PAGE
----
Water is an essential part of our daily lives. The average human body is made up of 50-65% water. Without it, we would die. Therefore, it is extremely important to make sure we get our proper water intake to help the body function properly.
Outside of drinking water, it is almost impossible for us to wash dishes, walls, floors, wash our hair and bodies, brush our teeth, wash our clothes, or flush our commodes without it. However, in the state of Texas, prior to Hurricane Harvey, there were approximately 500,000 people living without a water supply to their homes.
On the outskirts of Texas near El Paso and other border cities, there are groupings of homes which make up colonias. Back in the 1950s and 1960s, the land in these areas were purchased at highly discounted rates with the promise of an infrastructure being built in the near future. There are odd looking makeshift homes built on the land because there was no code enforcement of building structure. Many of the mobile homes have additional rooms made of wooden planks nailed to them.
But someone may be reading this and saying, that’s what I would expect of the border cities. It makes sense for people to settle as close to where they land on American soil. We tend to think of it as being a Southern Texas problem. However, in the town of Wilmer, which is part of Dallas County, and is only located approximately 10 minutes from the heart of Dallas, Texas, there are about 30 homes near I-45 and Mars which lack running water.
Angela Dawson and her family are fairly new to the area of Wilmer, and have only lived there since February of this year. Although many of the families in the area have been living without running water for 20-30 years, with the help of Mrs. Dawson, they are now ready to band together to make some changes to the infrastructure.
Mrs. Dawson tells us, “We have asked the cities of Wilmer and the neighboring city of Ferris to supply our area with water, but they told us they are not able to do so.” When the City of Wilmer was asked to comment on why they are not able to supply water to the area, they put us in touch with city worker Trey McGraw who told us, “It costs about $300,000-400,000 to run water to those houses you are speaking of, and city cannot afford to cover that cost without partnering with a developer. We have to be able to recoup the investment we make to the area. There are some developers thinking of investing in the area now, but nothing has materialized as of yet.”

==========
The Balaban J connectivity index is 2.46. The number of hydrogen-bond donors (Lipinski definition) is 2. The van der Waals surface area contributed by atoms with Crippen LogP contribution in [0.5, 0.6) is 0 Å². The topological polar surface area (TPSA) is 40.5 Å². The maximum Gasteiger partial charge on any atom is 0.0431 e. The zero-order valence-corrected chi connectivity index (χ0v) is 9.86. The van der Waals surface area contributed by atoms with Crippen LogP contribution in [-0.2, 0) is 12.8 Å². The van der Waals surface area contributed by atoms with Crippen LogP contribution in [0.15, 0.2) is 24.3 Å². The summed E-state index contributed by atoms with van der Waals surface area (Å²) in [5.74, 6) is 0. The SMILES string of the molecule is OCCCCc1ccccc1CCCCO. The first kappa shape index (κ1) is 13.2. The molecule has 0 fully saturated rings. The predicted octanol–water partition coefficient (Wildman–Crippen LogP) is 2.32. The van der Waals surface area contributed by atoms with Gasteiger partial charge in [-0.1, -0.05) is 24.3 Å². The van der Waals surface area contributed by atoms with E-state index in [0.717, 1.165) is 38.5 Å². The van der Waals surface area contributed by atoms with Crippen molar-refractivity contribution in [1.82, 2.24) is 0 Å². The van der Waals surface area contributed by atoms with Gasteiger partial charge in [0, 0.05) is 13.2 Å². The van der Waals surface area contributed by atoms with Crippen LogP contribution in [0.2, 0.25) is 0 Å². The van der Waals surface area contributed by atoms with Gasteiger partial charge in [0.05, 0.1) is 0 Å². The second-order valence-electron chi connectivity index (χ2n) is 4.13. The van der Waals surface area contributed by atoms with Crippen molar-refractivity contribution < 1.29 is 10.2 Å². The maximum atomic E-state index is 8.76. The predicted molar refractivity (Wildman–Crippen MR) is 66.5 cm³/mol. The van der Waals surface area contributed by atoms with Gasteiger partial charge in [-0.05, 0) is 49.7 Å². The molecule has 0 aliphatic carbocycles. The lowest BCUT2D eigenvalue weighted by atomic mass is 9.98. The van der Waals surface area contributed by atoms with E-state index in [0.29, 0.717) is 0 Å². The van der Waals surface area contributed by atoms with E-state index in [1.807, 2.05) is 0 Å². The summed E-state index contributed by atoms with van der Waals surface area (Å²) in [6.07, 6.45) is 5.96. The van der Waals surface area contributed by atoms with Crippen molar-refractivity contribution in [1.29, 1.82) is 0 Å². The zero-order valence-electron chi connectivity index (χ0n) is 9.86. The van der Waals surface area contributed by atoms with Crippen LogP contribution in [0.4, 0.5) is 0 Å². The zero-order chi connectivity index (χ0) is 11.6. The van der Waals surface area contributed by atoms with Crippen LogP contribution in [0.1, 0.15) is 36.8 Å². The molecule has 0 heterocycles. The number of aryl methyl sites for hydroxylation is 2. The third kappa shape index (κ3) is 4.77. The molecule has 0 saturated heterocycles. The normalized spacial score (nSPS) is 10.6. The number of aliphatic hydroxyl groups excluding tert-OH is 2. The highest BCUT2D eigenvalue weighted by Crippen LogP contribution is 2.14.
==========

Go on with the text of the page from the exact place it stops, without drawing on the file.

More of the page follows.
Last week Thursday, September 14, Mrs. Dawson, held a meeting in her warehouse and invited residents to come and meet with a TCEQ (Texas Commission Environmental Quality) representative to discuss the basics of forming a non-profit corporation which will be responsible for every aspect of supplying water to residents in need. The very first step in this process is to file the articles of incorporation with the city of Wilmer, and appoint the Board Members and officers.
One of the attendees at the meeting, Mr. Ricardo Mendez said, “I travel to Ferris everyday to buy water and haul it back to Wilmer. I then give the water to the cow and horses to drink. We also use it for bathing, shampooing of hair and cleaning, but not for drinking. I buy the drinking water at Family Dollar.” On average, he is spending about $5 to $10 a day, but he also has to figure in the cost of gas, although it is not a long trip from Wilmer to Ferris.
Another meeting attendee, senior citizen, Mr. Arthur Allen told us, “I’ve been living without running water for about 20 years. I don’t worry about it too much, because it’s just me now. But I have a big tank of water I fill up once a week. I have to be careful with it though, because if I hold it in the tank too long, the algae starts to grow in it.”
As of now, the group does not know how long it will take to find a Texas certified contractor willing to take on the project or how much it will cost, but once they incorporate, they will be able to apply for grants. There is a chance, the contractor will give them up to 20 years to pay them back for their services.
Next weekend, the group will be meeting to appoint officers.
By: Arielle Johnson